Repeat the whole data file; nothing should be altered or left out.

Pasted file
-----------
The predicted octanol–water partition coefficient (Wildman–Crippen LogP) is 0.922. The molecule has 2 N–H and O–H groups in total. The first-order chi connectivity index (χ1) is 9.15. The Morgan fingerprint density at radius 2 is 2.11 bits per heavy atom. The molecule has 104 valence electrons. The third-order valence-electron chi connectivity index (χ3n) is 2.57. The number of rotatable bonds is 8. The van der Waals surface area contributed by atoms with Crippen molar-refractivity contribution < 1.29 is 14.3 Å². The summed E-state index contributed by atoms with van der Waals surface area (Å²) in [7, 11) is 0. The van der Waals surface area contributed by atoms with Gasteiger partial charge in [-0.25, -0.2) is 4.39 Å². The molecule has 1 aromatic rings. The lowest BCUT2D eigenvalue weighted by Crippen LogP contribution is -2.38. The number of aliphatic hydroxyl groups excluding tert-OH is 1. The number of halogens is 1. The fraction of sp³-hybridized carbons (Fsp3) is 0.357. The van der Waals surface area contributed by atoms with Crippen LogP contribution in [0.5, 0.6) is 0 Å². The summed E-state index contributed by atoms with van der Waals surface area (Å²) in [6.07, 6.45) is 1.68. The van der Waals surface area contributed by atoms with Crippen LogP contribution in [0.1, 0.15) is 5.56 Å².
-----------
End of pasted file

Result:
The predicted octanol–water partition coefficient (Wildman–Crippen LogP) is 0.922. The molecule has 2 N–H and O–H groups in total. The first-order chi connectivity index (χ1) is 9.15. The Morgan fingerprint density at radius 2 is 2.11 bits per heavy atom. The molecule has 104 valence electrons. The third-order valence-electron chi connectivity index (χ3n) is 2.57. The number of rotatable bonds is 8. The van der Waals surface area contributed by atoms with Crippen molar-refractivity contribution < 1.29 is 14.3 Å². The summed E-state index contributed by atoms with van der Waals surface area (Å²) in [7, 11) is 0. The van der Waals surface area contributed by atoms with Gasteiger partial charge in [-0.25, -0.2) is 4.39 Å². The molecule has 1 aromatic rings. The lowest BCUT2D eigenvalue weighted by Crippen LogP contribution is -2.38. The number of aliphatic hydroxyl groups excluding tert-OH is 1. The number of halogens is 1. The fraction of sp³-hybridized carbons (Fsp3) is 0.357. The van der Waals surface area contributed by atoms with Crippen LogP contribution in [0.5, 0.6) is 0 Å². The summed E-state index contributed by atoms with van der Waals surface area (Å²) in [6.07, 6.45) is 1.68. The van der Waals surface area contributed by atoms with Crippen LogP contribution in [0.1, 0.15) is 5.56 Å².